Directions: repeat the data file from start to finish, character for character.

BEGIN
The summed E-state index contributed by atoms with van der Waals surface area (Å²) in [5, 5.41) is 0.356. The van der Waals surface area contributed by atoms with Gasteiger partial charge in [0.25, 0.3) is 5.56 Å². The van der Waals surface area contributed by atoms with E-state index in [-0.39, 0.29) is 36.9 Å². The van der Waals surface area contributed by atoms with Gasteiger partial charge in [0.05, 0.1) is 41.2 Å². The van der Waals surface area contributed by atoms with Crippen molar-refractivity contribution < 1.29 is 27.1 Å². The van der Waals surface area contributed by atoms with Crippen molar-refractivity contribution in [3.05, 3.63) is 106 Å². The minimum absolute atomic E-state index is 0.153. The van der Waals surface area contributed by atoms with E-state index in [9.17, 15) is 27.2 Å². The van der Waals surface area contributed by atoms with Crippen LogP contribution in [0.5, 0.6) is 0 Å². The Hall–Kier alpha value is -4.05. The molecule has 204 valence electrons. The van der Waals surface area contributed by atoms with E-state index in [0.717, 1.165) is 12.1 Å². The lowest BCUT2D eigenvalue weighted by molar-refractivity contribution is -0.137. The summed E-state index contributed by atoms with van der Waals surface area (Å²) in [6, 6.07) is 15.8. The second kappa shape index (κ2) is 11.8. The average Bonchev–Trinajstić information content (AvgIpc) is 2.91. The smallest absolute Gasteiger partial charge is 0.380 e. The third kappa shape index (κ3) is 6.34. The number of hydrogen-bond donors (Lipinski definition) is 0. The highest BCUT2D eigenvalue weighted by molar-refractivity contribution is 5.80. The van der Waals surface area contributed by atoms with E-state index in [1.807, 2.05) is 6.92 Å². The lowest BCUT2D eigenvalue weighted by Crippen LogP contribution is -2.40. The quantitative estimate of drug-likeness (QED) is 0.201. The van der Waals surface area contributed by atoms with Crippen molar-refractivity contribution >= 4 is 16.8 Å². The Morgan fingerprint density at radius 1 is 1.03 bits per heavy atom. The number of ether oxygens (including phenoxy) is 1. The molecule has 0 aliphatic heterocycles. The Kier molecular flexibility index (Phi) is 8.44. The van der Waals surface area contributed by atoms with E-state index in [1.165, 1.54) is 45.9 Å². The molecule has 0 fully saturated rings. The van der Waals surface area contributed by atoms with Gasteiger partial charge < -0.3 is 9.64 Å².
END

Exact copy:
The summed E-state index contributed by atoms with van der Waals surface area (Å²) in [5, 5.41) is 0.356. The van der Waals surface area contributed by atoms with Gasteiger partial charge in [0.25, 0.3) is 5.56 Å². The van der Waals surface area contributed by atoms with E-state index in [-0.39, 0.29) is 36.9 Å². The van der Waals surface area contributed by atoms with Gasteiger partial charge in [0.05, 0.1) is 41.2 Å². The van der Waals surface area contributed by atoms with Crippen molar-refractivity contribution < 1.29 is 27.1 Å². The van der Waals surface area contributed by atoms with Crippen molar-refractivity contribution in [3.05, 3.63) is 106 Å². The minimum absolute atomic E-state index is 0.153. The van der Waals surface area contributed by atoms with E-state index in [9.17, 15) is 27.2 Å². The van der Waals surface area contributed by atoms with Crippen LogP contribution in [0.5, 0.6) is 0 Å². The Hall–Kier alpha value is -4.05. The molecule has 204 valence electrons. The van der Waals surface area contributed by atoms with E-state index in [0.717, 1.165) is 12.1 Å². The lowest BCUT2D eigenvalue weighted by molar-refractivity contribution is -0.137. The summed E-state index contributed by atoms with van der Waals surface area (Å²) in [6, 6.07) is 15.8. The second kappa shape index (κ2) is 11.8. The average Bonchev–Trinajstić information content (AvgIpc) is 2.91. The smallest absolute Gasteiger partial charge is 0.380 e. The third kappa shape index (κ3) is 6.34. The number of hydrogen-bond donors (Lipinski definition) is 0. The highest BCUT2D eigenvalue weighted by molar-refractivity contribution is 5.80. The van der Waals surface area contributed by atoms with E-state index in [1.807, 2.05) is 6.92 Å². The lowest BCUT2D eigenvalue weighted by Crippen LogP contribution is -2.40. The quantitative estimate of drug-likeness (QED) is 0.201. The van der Waals surface area contributed by atoms with Crippen molar-refractivity contribution >= 4 is 16.8 Å². The Morgan fingerprint density at radius 1 is 1.03 bits per heavy atom. The number of ether oxygens (including phenoxy) is 1. The molecule has 0 aliphatic heterocycles. The Kier molecular flexibility index (Phi) is 8.44. The van der Waals surface area contributed by atoms with E-state index in [1.165, 1.54) is 45.9 Å². The molecule has 0 fully saturated rings. The van der Waals surface area contributed by atoms with Gasteiger partial charge < -0.3 is 9.64 Å².